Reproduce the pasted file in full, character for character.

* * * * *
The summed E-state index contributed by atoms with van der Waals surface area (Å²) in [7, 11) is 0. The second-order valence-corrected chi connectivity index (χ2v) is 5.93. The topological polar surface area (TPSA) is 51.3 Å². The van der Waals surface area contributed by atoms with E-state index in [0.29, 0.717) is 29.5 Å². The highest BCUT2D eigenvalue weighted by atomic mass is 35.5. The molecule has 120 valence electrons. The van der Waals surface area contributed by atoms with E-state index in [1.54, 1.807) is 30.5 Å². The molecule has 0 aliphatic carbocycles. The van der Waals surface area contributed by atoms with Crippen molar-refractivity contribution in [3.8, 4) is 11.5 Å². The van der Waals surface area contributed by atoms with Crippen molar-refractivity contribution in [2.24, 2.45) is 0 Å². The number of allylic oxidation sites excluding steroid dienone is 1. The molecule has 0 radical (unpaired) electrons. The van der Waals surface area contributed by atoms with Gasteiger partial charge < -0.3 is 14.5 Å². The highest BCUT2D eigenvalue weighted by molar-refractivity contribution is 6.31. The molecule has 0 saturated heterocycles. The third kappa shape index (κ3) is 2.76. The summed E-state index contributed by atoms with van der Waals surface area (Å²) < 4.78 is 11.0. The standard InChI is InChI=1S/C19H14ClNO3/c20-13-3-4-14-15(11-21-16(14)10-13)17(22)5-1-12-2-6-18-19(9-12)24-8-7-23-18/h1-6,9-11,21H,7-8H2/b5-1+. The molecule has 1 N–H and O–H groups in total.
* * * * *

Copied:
The summed E-state index contributed by atoms with van der Waals surface area (Å²) in [7, 11) is 0. The second-order valence-corrected chi connectivity index (χ2v) is 5.93. The topological polar surface area (TPSA) is 51.3 Å². The van der Waals surface area contributed by atoms with E-state index in [0.29, 0.717) is 29.5 Å². The highest BCUT2D eigenvalue weighted by atomic mass is 35.5. The molecule has 120 valence electrons. The van der Waals surface area contributed by atoms with E-state index in [1.54, 1.807) is 30.5 Å². The molecule has 0 aliphatic carbocycles. The van der Waals surface area contributed by atoms with Crippen molar-refractivity contribution in [3.8, 4) is 11.5 Å². The van der Waals surface area contributed by atoms with Crippen molar-refractivity contribution in [2.24, 2.45) is 0 Å². The number of allylic oxidation sites excluding steroid dienone is 1. The molecule has 0 radical (unpaired) electrons. The van der Waals surface area contributed by atoms with Gasteiger partial charge < -0.3 is 14.5 Å². The highest BCUT2D eigenvalue weighted by molar-refractivity contribution is 6.31. The molecule has 0 saturated heterocycles. The third kappa shape index (κ3) is 2.76. The summed E-state index contributed by atoms with van der Waals surface area (Å²) < 4.78 is 11.0. The standard InChI is InChI=1S/C19H14ClNO3/c20-13-3-4-14-15(11-21-16(14)10-13)17(22)5-1-12-2-6-18-19(9-12)24-8-7-23-18/h1-6,9-11,21H,7-8H2/b5-1+. The molecule has 1 N–H and O–H groups in total.